- the burden of making sure the desired functionality keep working in future releases has been pushed to the other module. Which means less job for you!
- you subtly steered the general behavior of the module to fit your needs. Do it enough, and modules you had your fingers on will begin to feel like real comfortable slippers.
- You also brought your itch to attention of a lot of peoples. Smart peoples. Peoples that, if your initially idea was good, will run with it and make it blossom into breath-taking awesomeness.
Submitting patches means interacting with the contributors of a project. And that usually mean being introduced to parts of the Perl community,
which in turn means forging alliances, friendships, and just getting acquainted with a lot of good coders. This is how all good world domination journeys begin…
And it’s Just so Bloody Easy
In these days of GitHub, and of utilities like Git::CPAN::Patch, the mechanics of contributing to a module have been brought to a ridiculously low level. Five minutes is often all it takes to share your patch with the world.
The patches themselves don’t have to be hard to come up with either. Patches can be for the core code, of course, but they can also be aimed at the documentation or test cases. Trust me, whatever are your skill set, chances are that you can help your favorite module, in some way or other.
Rules of conduct when contributing to a module
Assuming that I succeeded into priming you to go forth and contribute to your favorite modules, here are a few rules that I try to obey, and that served me well in the past.
Rule #1: the Maintainer’s Will is Law
The first and most important rule. Whatever you do, always remember that when you are contributing to somebody else’s code, you are a guest in somebody else’s house. This means that, at the end, they call the shoots. They don’t want their code to be Moose-based? Then so be it. They desire the module to be Perl 5.6-compatible? You’ll have to keep that ‘given/when’ at bay.
The rule goes further. While each patch is, in a way, a gift, one must never forget that the maintainer has the right to say “thanks, but no thanks”.
Rule #2: When in Rome…
Could be seen as a corollary of rule #1. Basically, try to respect the coding style and conventions of the codebase. Sometimes it can be hard as you might not agree with some of them. … No, sorry. Sometimes, it will be hard, as you will not agree with some of them. But remember: you are a guest, and the final decision will not be yours.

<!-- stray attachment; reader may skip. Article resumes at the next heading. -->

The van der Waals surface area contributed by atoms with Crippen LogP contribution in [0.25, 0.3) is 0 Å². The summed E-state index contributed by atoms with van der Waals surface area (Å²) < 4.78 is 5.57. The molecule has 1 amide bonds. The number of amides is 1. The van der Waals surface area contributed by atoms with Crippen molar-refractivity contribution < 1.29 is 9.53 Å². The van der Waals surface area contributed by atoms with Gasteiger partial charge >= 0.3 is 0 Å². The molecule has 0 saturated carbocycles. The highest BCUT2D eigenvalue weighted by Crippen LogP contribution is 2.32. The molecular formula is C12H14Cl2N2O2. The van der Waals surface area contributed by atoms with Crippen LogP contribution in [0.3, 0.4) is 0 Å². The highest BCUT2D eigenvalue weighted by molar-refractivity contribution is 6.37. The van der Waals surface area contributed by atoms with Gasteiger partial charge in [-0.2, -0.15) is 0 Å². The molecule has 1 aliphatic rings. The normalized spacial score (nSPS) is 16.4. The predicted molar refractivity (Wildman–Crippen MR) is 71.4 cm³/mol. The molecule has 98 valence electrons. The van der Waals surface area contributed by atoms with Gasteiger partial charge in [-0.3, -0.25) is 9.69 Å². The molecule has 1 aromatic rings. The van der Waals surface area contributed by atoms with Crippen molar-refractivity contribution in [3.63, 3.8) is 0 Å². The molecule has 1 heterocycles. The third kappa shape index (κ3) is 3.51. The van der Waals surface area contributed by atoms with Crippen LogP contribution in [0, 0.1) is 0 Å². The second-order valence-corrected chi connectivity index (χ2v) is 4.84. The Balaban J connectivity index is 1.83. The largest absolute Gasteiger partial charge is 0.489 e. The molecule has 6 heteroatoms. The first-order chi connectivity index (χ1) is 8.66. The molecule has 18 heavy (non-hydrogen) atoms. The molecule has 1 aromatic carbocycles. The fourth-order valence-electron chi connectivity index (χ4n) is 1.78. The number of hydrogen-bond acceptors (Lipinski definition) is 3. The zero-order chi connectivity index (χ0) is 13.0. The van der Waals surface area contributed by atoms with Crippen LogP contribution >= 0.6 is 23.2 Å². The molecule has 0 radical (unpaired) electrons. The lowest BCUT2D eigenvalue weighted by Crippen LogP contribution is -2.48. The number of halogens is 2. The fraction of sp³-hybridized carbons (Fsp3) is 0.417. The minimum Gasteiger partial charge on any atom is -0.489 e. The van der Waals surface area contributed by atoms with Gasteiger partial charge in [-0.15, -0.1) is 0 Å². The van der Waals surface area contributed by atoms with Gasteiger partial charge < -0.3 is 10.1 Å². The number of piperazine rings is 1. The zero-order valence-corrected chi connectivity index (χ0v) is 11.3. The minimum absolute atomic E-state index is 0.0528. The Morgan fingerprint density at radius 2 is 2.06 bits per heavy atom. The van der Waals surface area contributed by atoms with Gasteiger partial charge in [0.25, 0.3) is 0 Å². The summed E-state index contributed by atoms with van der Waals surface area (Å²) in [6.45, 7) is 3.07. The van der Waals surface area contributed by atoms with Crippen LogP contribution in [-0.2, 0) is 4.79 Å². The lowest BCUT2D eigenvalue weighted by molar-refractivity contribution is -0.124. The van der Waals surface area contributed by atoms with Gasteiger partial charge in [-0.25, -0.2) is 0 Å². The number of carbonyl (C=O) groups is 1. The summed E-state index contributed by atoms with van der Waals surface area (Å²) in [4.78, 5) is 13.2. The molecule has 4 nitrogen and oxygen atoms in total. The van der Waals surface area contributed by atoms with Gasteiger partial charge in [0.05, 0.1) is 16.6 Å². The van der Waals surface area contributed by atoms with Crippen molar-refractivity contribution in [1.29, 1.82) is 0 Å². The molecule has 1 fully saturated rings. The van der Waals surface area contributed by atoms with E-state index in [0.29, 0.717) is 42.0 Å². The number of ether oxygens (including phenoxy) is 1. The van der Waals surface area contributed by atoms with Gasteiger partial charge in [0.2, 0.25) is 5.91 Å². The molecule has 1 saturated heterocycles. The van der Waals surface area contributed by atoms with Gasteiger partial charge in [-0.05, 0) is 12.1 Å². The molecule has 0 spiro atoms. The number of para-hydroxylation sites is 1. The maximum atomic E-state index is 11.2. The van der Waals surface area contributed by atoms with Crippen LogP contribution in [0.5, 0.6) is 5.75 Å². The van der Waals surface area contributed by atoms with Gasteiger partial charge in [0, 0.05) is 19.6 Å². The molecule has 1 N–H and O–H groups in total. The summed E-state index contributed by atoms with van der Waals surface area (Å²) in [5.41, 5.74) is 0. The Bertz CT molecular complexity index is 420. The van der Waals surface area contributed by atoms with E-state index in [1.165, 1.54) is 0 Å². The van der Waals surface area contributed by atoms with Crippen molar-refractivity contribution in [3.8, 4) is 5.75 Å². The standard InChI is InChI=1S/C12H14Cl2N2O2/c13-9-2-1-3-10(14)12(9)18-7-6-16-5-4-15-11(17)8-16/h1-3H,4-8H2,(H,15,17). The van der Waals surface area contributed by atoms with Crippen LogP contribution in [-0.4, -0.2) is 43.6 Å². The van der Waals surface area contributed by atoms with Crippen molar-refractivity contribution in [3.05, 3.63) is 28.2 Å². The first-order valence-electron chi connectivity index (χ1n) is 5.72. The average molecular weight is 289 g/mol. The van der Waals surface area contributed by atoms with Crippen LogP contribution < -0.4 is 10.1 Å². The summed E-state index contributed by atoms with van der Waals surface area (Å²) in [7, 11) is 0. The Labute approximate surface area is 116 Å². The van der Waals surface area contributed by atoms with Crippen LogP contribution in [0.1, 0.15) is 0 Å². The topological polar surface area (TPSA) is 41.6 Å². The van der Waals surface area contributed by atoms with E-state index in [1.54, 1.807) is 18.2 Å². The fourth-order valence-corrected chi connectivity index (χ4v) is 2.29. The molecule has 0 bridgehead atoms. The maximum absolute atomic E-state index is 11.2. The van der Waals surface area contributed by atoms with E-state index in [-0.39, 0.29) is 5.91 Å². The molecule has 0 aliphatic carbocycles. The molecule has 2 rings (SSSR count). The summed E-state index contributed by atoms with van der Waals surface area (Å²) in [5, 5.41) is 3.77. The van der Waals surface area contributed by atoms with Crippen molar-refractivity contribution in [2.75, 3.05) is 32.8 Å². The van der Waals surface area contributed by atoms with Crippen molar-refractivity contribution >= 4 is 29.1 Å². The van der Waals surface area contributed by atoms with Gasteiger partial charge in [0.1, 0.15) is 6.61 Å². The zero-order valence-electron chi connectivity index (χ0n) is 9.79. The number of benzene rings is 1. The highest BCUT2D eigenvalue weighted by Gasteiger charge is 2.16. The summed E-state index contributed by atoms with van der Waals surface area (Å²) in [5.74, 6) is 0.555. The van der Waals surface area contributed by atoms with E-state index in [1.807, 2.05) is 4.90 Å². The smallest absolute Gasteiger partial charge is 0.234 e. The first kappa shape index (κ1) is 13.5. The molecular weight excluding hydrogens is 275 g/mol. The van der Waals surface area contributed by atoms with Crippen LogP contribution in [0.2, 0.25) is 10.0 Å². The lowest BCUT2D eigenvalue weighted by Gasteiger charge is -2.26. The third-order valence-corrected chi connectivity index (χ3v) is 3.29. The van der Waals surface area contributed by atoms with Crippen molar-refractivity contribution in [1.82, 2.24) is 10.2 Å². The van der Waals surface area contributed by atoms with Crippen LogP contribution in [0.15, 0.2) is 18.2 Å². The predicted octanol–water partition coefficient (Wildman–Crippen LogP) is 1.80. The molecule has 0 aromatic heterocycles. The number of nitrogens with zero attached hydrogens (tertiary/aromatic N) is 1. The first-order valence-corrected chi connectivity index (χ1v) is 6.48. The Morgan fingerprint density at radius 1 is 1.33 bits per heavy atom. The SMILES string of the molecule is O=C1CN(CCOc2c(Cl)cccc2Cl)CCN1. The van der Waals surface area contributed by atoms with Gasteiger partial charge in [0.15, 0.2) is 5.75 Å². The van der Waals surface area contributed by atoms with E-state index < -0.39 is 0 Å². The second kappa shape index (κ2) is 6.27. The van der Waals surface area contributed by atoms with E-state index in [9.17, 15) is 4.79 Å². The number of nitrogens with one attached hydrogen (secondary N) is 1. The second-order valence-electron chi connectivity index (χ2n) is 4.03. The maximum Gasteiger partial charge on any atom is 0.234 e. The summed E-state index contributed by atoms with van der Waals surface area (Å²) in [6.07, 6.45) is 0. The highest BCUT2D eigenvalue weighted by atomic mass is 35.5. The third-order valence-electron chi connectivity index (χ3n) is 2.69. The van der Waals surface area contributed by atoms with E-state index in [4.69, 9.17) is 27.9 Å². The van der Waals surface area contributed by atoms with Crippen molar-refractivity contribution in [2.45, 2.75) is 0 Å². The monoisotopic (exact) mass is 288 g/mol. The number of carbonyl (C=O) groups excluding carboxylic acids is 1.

Not to say that you can’t try to convince the maintainer that there is a better way of doing things — just make sure to do it with the required humility, and being ready to let go if a magic conversion doesn’t happen.
Rule #3: Keep Patches Small and Targeted
Great way to increase the chances of a patch to get accepted. A patch can have the perfect fix for a given function, but if the patch author also decided to helpfully change all variable names to camel case… well, let’s just say the patch’s appeal is just not the same.
Rule #4: Toys Should Come With Batteries Included
Here, that means test cases and documentation. Not only this is the stuff that no-one like to do for somebody else, but they are a good way to clearly show what you are fixing, and what’s the difference from the outside.
Rule #5: Dare to Have Fun
Last rule: dare! Dare to poke maintainers and ask them what they think of your latest wacky idea, or if they could use some help with something. Perl peeps are, in general, a friendly bunch, and chances are that you will find that you opened a door to a lot of educating, rewarding, unabashed fun.
Interested in working with Yanick? Schedule a tech call.